Taking Labor Day Week Off
I have been involved with promoting non-profit and for-profit organizations for the past 18 years. I enjoy developing a plan that promotes the sponsors and hosting an event that makes the investors proud of their financial obligation. However, there are times that the projects can become overwhelming.
For many years, I assisted the Eau Claire Ski Club promote its annual ski jumping tournament. The main vehicle to promote the event was a 40-page booklet that highlighted the history of the sport, the club's mission and advertisements featuring the sponsors of the two-day tournament. Everything I learned about working with the ski jumping club has been retained as I attempt to publicize Festival in the Pines, the annual family-oriented event which I have owned and operated for the past 10 years.
The 8,000, 40-page booklets that I have been distributing throughout the Chippewa Valley are designed to promote the 25th Annual Festival in the Pines, which takes place Aug. 25-26 in Carson Park in Eau Claire. I travel to grocery stores, gas/convenience operations, libraries, hotels/motels and other points of interest in an effort to let residents and visitors learn more about my event. In addition, the Chippewa Valley Convention & Visitors Bureau distributes and/or mails my publication to individuals who are interested in visiting the region and want to learn more about the fun attractions that take place during the last weekend before the Labor Day holiday.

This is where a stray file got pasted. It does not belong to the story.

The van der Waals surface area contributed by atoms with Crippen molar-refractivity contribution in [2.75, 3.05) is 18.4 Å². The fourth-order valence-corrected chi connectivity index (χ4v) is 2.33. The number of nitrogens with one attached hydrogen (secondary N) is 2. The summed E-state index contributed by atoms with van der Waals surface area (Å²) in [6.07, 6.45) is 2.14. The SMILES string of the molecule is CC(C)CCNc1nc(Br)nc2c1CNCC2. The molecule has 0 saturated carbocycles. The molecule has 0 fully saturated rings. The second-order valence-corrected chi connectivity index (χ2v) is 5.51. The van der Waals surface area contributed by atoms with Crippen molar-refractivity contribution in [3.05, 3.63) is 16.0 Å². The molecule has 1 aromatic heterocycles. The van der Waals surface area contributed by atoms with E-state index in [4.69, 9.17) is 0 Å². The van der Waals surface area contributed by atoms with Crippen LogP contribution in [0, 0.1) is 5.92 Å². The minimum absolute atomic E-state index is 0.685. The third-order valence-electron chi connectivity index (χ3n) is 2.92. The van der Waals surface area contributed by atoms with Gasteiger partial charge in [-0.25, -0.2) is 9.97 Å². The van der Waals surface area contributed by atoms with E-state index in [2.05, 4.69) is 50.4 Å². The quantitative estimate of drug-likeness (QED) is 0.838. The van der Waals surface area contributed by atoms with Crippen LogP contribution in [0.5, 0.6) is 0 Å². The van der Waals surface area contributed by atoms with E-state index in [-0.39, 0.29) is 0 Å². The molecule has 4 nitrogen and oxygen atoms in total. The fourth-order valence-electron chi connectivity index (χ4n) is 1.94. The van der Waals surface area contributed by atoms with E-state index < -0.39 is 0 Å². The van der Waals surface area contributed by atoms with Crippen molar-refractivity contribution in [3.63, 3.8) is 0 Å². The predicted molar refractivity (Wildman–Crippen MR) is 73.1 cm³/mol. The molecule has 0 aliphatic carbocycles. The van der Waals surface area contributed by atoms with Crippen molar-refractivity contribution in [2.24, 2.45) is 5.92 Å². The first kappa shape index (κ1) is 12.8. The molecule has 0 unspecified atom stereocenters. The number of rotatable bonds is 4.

I am fortunate that I have about a dozen non-profit/service organizations that work at Festival in the Pines. The volunteers are reimbursed financially to assist their group's goals. I also relish the assistance from about 35 friends who help out at the festival who I call my "ambassadors". These personal friends spend their free time to help me for: A pair of movie passes, a polo shirt and some food and beverage tickets. I am lucky to have such help.
For the first time in 10 years, I have decided it may be best to take the week off after Festival in the Pines. This means, after next week's issue (August 24), I will have a week off before I publish another newsletter. So, from now on, I will publish 48 weeks of The Bottom Line to fulfill your annual commitment.
I hope those of you who have never been involved with hosting a large gathering will understand why I may need a week off prior to the Labor Day weekend. For those who have ever helped put on a party for 15,000-20,000 guests, I know you will appreciate the stress level associated with the process.